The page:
As Lotte Kopecky (Liv Racing), and the rest of the women's peloton, embark on the historic first-ever edition of Paris-Roubaix Femmes on October 2, she is sure of two things; the cobbles suit her and the race will be epic.
"It will be an epic first edition of Paris-Roubaix. When it was added to the calendar last year, I was really excited. I think we’ve now been waiting long enough to have that first edition and I am really looking forward to it," Kopecky told Cyclingnews.
"I like to ride cobbles and I’m confident that these cobbles suit me. To be honest, though, I have no idea what to expect from the first edition."
Kopecky has had a stand-out season with victories at Le Samyn des Dames and a stage of the Lotto Thüringen Ladies Tour, second place at Gent-Wevelgem, and four fourth places at Omloop Het Nieuwsblad, Nokere Koerse, Brugge-De Panne and Dwars door het Hageland.
She also won the overall classification at the Lotto Belgium Tour, finished fourth in the road race at the Olympic Games, and took stage victories at the Challenge by la Vuelta and Trophée des Grimpeuses.
Crashes on the track at the Olympic Games took her out of contention for a medal in the Madison and Omnium events. After finishing 16th at her home World Championships last week, Kopecky said those performances have changed her perspective on her expectations for Paris-Roubaix.
“I had setbacks at the Olympics. And the World Championships in Flanders did not turn out the way I expected. I went to those races with high expectations. That is why I approach Paris-Roubaix, a highlight for our sport, very differently now: I want to have fun on Saturday. Then I’ll wait and see where it takes me.”
It will also be Kopecky's final season with Liv Racing before moving to SD Worx in 2022, and she said that she would like to give it her best. She will line up with a team that also includes Alison Jackson, Evy Kuijpers, Jeanne Korevaar, Sabrina Stultiens and Valerie Demey.
"I had confidence from the team and they supported me toward the Olympics. I want to end the season with them on a high. I’m going all-in for the end of the calendar," she said.
The women's field will race 115.6km, starting with three circuits around Denain. The route will join the men’s route in Hornaing after 31km and it will follow the final 85km of the men's route into Roubaix.
The women will tackle 17 cobblestone sectors, for a total of 29.2km of pavè, and part of the route includes the two five-star sectors; Mons-en-Pévèle at the 67km mark and Carrefour de l'Arbre at the 98.5km mark, before the famed velodrome finish in Roubaix.
"I have done five or six previews of the route and I think that the cobbles are hard. To be honest, I expected them to be harder. Maybe they will feel harder during the race. I had a positive feeling about the cobbles," Kopecky said.
The cobbles, in and of themselves, might not present the biggest obstacle for a rider like Kopecky, but she did suggest that the first edition of the race will be an unknown, and a new experience for the women's field.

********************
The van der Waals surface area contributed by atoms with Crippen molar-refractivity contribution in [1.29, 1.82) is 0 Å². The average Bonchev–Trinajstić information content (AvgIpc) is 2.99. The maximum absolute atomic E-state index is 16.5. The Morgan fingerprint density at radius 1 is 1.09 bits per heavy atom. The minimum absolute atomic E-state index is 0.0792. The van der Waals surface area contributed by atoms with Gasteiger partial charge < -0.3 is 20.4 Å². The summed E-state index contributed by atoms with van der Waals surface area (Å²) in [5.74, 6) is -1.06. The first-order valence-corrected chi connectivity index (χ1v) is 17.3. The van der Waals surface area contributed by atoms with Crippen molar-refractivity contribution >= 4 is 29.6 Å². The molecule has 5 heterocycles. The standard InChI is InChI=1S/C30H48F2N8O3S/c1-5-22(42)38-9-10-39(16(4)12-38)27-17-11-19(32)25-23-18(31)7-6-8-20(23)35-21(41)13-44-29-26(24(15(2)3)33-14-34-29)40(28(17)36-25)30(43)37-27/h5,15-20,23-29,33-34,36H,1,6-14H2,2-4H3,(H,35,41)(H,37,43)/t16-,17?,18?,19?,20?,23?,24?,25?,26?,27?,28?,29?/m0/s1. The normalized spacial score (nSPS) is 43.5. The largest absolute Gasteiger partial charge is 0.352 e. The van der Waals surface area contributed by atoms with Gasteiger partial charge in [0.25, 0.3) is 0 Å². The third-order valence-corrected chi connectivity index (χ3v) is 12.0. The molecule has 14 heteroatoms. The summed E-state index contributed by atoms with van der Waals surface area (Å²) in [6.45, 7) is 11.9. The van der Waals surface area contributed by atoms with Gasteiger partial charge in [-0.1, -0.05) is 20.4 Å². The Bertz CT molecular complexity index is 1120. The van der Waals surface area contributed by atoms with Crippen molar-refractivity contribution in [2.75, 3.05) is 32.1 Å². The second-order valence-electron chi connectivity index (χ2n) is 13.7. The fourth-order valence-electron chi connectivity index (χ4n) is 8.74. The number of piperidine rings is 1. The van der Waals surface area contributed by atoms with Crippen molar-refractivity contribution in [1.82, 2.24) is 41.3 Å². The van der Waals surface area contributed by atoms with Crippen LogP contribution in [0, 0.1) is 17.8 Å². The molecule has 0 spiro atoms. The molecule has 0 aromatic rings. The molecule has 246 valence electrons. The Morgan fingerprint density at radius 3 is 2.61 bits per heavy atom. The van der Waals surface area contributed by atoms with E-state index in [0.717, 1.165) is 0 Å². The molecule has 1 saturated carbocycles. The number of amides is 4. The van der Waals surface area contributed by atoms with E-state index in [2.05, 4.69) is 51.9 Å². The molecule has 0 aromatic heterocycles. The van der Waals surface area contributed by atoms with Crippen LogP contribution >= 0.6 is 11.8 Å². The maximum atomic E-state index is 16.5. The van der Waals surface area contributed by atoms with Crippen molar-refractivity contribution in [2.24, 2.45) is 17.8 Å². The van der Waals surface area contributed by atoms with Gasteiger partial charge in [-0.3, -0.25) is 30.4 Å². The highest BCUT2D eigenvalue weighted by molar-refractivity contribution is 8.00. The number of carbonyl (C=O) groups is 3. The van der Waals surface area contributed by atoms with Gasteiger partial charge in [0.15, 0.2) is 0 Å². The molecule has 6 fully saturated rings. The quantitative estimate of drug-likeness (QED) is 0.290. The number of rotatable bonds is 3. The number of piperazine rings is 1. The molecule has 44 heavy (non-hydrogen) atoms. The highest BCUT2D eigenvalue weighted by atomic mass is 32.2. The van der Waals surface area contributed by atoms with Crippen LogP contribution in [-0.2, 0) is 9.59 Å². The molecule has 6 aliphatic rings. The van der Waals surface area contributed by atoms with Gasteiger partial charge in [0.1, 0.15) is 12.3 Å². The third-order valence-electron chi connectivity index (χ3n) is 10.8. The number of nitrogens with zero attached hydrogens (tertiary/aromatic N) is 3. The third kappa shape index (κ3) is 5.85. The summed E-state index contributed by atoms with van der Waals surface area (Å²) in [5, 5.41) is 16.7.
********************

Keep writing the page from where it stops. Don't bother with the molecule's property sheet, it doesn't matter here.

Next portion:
"I think it will be hectic. You can’t have bike troubles because that would affect the race for everyone," she said.
"Materials will need to be considered and perfect. Positioning during the race will be important and knowing the course and where the sectors are will be part of the preparation. I’m really looking forward to it."
It had been raining in the area on Monday and winds from the southwest are expected to blow rain showers across northern France on Saturday, too. This might lead to tailwinds, and even some crosswinds are possible, and we can expect this to add an extra dimension of difficulty to the race. Kopecky said that the weather forecast might lead to a more nervous race.
“I did a recon of the course on Monday morning when it was raining. For now, rain is also predicted for Saturday,” said Kopecky.
“It will be the first time for everyone in our peloton, and everyone has a certain idea of how it will go. In combination with the rainy weather, it’s expected to be an extra nervous race. My job will be to be attentive, stay on the bike and try to avoid equipment failure. I am really looking forward to it.”
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Kirsten Frattini is an honours graduate of Kinesiology and Health Science from York University in Toronto, Canada. She has been involved in bike racing from the grassroots level to professional cycling's WorldTour. She has worked in both print and digital publishing, and started with Cyclingnews as a North American Correspondent in 2006. Moving into a Production Editor's role in 2014, she produces and publishes international race coverage for all cycling disciplines, edits news and writes features. Currently the Women's Editor at Cyclingnews, Kirsten coordinates global coverage of races, news, features and podcasts about women's professional cycling.
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